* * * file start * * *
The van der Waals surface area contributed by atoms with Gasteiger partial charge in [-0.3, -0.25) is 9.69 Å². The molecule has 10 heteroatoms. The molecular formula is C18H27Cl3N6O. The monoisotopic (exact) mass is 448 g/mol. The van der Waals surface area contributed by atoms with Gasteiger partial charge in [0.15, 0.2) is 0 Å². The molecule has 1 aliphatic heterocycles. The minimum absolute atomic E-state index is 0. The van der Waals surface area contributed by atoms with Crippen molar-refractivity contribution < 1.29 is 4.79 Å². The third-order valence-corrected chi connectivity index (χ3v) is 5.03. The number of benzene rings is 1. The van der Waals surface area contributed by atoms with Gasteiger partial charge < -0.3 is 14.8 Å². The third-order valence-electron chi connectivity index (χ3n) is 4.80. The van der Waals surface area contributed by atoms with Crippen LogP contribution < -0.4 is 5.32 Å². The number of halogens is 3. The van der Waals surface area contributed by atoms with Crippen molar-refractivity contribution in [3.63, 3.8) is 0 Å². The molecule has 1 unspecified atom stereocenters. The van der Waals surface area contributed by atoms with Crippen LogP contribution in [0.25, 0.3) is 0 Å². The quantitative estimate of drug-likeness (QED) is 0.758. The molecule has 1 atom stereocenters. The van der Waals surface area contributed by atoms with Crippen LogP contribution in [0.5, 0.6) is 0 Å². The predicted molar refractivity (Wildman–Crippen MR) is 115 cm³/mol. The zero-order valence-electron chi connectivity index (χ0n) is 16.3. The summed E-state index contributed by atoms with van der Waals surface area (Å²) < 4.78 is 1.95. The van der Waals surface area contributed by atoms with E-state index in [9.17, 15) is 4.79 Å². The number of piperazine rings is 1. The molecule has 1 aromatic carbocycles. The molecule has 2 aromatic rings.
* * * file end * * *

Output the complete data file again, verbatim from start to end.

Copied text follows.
The van der Waals surface area contributed by atoms with Gasteiger partial charge in [-0.3, -0.25) is 9.69 Å². The molecule has 10 heteroatoms. The molecular formula is C18H27Cl3N6O. The monoisotopic (exact) mass is 448 g/mol. The van der Waals surface area contributed by atoms with Gasteiger partial charge in [0.15, 0.2) is 0 Å². The molecule has 1 aliphatic heterocycles. The minimum absolute atomic E-state index is 0. The van der Waals surface area contributed by atoms with Crippen molar-refractivity contribution < 1.29 is 4.79 Å². The third-order valence-corrected chi connectivity index (χ3v) is 5.03. The number of benzene rings is 1. The van der Waals surface area contributed by atoms with Gasteiger partial charge < -0.3 is 14.8 Å². The third-order valence-electron chi connectivity index (χ3n) is 4.80. The van der Waals surface area contributed by atoms with Crippen LogP contribution < -0.4 is 5.32 Å². The number of halogens is 3. The van der Waals surface area contributed by atoms with Crippen molar-refractivity contribution in [3.63, 3.8) is 0 Å². The molecule has 1 unspecified atom stereocenters. The van der Waals surface area contributed by atoms with Crippen LogP contribution in [0.25, 0.3) is 0 Å². The quantitative estimate of drug-likeness (QED) is 0.758. The molecule has 1 atom stereocenters. The van der Waals surface area contributed by atoms with Crippen LogP contribution in [0.5, 0.6) is 0 Å². The predicted molar refractivity (Wildman–Crippen MR) is 115 cm³/mol. The zero-order valence-electron chi connectivity index (χ0n) is 16.3. The summed E-state index contributed by atoms with van der Waals surface area (Å²) < 4.78 is 1.95. The van der Waals surface area contributed by atoms with E-state index in [9.17, 15) is 4.79 Å². The number of piperazine rings is 1. The molecule has 1 aromatic carbocycles. The molecule has 2 aromatic rings.